by Craig James

As regularly seems to happen, the past week was packed with economic data and events and the coming week is far more pedestrian – from feat to famine. The highlight is the Reserve Bank Board meeting on Tuesday.

But the week kicks off on Monday with the release of the monthly inflation gauge and the job advertisement series.

The inflation gauge is produced by the Melbourne Institute and is the best monthly estimate of inflation in Australia.

The job ads data is produced by ANZ. Five years ago it was a key forward-looking gauge on the job market but job openings are now advertised on a range of corporate and social media sites.

On Tuesday the Reserve Bank Board meets to decide interest rates. Will the Reserve Bank cut rates again? Simply, there is no rush. The economy is doing well, it is just that inflation is too low. The Reserve Bank Board can afford to wait until it sees the June quarter inflation data in late July before deciding the next rate move.

Also on Tuesday the weekly consumer confidence data from ANZ and Roy Morgan is released. Confidence is holding up remarkably well despite the fact that we are in an election period.

On Wednesday, the April housing finance data is released – the data on new home loans. Based on figures from the Bankers Association we expect that the number of loans for owner-occupiers (people who are buying homes to live in them) rose by 3.5%. In March the number of new owner-occupier housing loans (commitments) fell by 0.9% after rising by 0.9% in February.

There will be plenty of interest in refinancing statistics data though after the 8% lift in March to record highs.

And on Friday the broader lending finance data is released. This includes not just home loans but also business, personal and lease loans. Total new loans (personal, business, housing & lease) rose by 0.7% in March after a 3% rise in February.

Chinese data dominates in lacklustre week

Similar to the situation in Australia, the economic calendar is more sparsely populated in the US in the coming week. Still, there are some ‘top shelf’ indicators to watch in China.

The week kicks on Monday in the US with Federal Reserve chair, Janet Yellen, to deliver a speech on the economic outlook and monetary policy. This may settle the argument on the timing of the next rate hike.

On Tuesday in the US, updated data on labour costs and productivity are released – figures derived from the latest economic growth (gross domestic product) estimates. Labour costs may have lifted at a 4.1% annual rate with productivity down 0.6%. This is hardly the optimal combination and one that will keep Federal Reserve policymakers poised to lift interest rates.

Also released on Tuesday is data on consumer credit, a measure of lending in the economy. The usual weekly data on chain store sales is also released on Tuesday.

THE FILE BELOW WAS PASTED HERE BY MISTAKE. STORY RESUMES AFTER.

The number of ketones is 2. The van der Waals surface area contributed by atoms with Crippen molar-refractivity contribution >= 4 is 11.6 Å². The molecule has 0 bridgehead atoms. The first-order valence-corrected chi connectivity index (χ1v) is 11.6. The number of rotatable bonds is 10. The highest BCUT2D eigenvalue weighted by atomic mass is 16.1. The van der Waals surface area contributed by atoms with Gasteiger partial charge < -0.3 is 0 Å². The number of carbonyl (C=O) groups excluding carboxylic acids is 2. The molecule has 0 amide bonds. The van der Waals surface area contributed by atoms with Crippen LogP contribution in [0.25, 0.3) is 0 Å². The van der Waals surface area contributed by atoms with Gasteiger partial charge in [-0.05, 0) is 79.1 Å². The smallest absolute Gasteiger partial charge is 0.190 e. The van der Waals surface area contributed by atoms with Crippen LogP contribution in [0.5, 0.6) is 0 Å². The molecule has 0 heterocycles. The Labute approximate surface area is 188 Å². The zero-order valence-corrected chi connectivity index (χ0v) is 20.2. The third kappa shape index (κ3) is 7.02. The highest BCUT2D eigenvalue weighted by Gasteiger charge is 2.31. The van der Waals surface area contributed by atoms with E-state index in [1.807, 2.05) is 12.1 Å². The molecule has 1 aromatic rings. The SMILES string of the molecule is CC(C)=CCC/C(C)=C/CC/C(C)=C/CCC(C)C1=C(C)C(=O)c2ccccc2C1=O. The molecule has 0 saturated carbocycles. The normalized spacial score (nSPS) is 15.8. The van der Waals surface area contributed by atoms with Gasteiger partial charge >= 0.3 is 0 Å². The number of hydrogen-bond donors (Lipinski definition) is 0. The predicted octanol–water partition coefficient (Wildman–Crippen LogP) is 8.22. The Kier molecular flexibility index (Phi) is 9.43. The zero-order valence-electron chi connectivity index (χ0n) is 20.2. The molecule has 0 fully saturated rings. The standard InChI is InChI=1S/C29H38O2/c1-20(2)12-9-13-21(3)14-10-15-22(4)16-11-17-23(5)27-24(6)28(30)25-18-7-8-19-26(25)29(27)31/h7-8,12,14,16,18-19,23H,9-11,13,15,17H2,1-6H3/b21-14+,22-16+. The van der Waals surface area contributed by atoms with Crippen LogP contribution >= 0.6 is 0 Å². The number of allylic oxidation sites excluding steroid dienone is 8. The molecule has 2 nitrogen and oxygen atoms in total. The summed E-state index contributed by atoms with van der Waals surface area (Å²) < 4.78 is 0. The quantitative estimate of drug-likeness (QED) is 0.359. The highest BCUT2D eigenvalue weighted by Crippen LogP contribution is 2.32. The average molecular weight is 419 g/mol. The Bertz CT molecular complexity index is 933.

On Wednesday the JOLTS series is released – the Job Openings and Labour Turnover Series. This series is similar to the job vacancies or job advertisement series in Australia – a forward-looking gauge for the job market.

Over the 12 months ending in March, hires totalled 62.4 million and separations totalled 59.6 million, yielding a net employment gain of 2.8 million.

Also on Wednesday, in China the May international trade data are released – exports and imports – one of the timeliest and cross-checkable economic indicators. Over the year to April, exports were down by 1.8% while imports were down by 10.9%. All major countries release trade figures so the Chinese data can be cross-checked for accuracy.

On Thursday, the wholesale sales and inventories data are released in the US. Sales rose 0.7% in March with inventories up 0.1% – more signs of strength in the economy. The usual weekly data on new claims for unemployment insurance (jobless claims) is also released.

Also on Thursday, in China the monthly inflation figures are released for May – producer and consumer prices.

Producer prices are down 3.4% over the year while consumer prices are up 2.3%, although boosted by higher food prices.

And on Friday in the US, the preliminary June consumer sentiment survey results are released together with the May estimates of the Federal Budget. Consumer sentiment is at the highest levels in 11 months.

Sharemarket, interest rates, currencies and commodities

Do you think the Aussie dollar has been volatile over the past financial year? The Aussie hit its lows against the US dollar on January 15 at US68.24 cents and hit highs of US78.35 cents on April 21.

While the lows and highs occurred in a relatively short time-frame, over 2015/16 as a whole the Aussie dollar moved in a US10.09 cent range. If that range still holds over the next month it will be the least volatile year for the currency in a decade. Good news for importers and exporters; bad news for traders.